Publication Type:Journal Article
Source:Studies in Conservation, Volume 57, Number S1, p.322-330 (2012)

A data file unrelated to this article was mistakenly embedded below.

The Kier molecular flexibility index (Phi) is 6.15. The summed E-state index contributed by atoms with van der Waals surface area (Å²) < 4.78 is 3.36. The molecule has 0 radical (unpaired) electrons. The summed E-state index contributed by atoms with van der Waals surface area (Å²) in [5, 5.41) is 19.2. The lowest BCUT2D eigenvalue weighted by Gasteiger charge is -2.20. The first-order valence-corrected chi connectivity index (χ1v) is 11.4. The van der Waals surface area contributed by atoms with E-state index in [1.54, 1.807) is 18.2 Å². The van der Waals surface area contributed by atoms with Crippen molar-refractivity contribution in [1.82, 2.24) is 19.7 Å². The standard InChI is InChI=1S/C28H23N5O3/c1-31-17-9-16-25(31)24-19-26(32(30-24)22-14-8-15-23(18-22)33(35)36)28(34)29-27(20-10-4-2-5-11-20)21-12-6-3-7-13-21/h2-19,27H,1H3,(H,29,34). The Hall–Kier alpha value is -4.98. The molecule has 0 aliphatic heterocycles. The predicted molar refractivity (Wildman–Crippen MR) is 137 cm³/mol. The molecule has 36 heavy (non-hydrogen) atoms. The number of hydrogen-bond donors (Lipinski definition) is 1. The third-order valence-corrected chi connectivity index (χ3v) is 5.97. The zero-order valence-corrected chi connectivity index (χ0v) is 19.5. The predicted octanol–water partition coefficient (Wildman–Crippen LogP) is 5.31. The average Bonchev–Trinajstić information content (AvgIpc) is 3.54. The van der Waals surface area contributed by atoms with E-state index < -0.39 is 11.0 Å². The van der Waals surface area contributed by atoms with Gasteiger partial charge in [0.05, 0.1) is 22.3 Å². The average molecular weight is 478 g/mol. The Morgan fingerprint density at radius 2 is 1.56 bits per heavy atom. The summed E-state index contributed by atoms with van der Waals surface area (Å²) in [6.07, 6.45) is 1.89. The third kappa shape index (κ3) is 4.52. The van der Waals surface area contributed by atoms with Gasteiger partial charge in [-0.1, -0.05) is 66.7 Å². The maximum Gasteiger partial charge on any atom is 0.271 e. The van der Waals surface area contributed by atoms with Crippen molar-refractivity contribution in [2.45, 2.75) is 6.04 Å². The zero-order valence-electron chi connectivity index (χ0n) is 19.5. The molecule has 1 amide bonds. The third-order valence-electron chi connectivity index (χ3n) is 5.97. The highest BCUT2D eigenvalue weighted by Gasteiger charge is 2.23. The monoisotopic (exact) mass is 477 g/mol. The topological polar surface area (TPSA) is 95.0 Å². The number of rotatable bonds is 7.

The collaboration between Egypt's Supreme Council of Antiquities (SCA) and the Getty Conservation Institute (GCI) to conserve the tomb of Tutankhamen in the Valley of the Kings provided an opportunity for in-depth investigation of the techniques and original materials of the burial chamber wall paintings. Examination through visual observations, in situ microscopy and ex situ analysis of samples identified discrepancies in setting-out and preliminary procedures and variance in planning and execution from wall to wall. These incongruities can be explained by workshop practice and other constraints, not uncommon in ancient Egyptian tomb execution. However, they additionally support the premise that the early death of the young Pharaoh, and the subsequent adaptation of a pre-existing tomb, had a significant impact on its construction and decoration. Moreover, it is possible that these unique circumstances contributed to particular forms of deterioration, most notably the extensive presence of brown spots on the painting scheme. Reassessing the technical history of the tomb is therefore an essential first step in formulating appropriate approaches to its current conservation.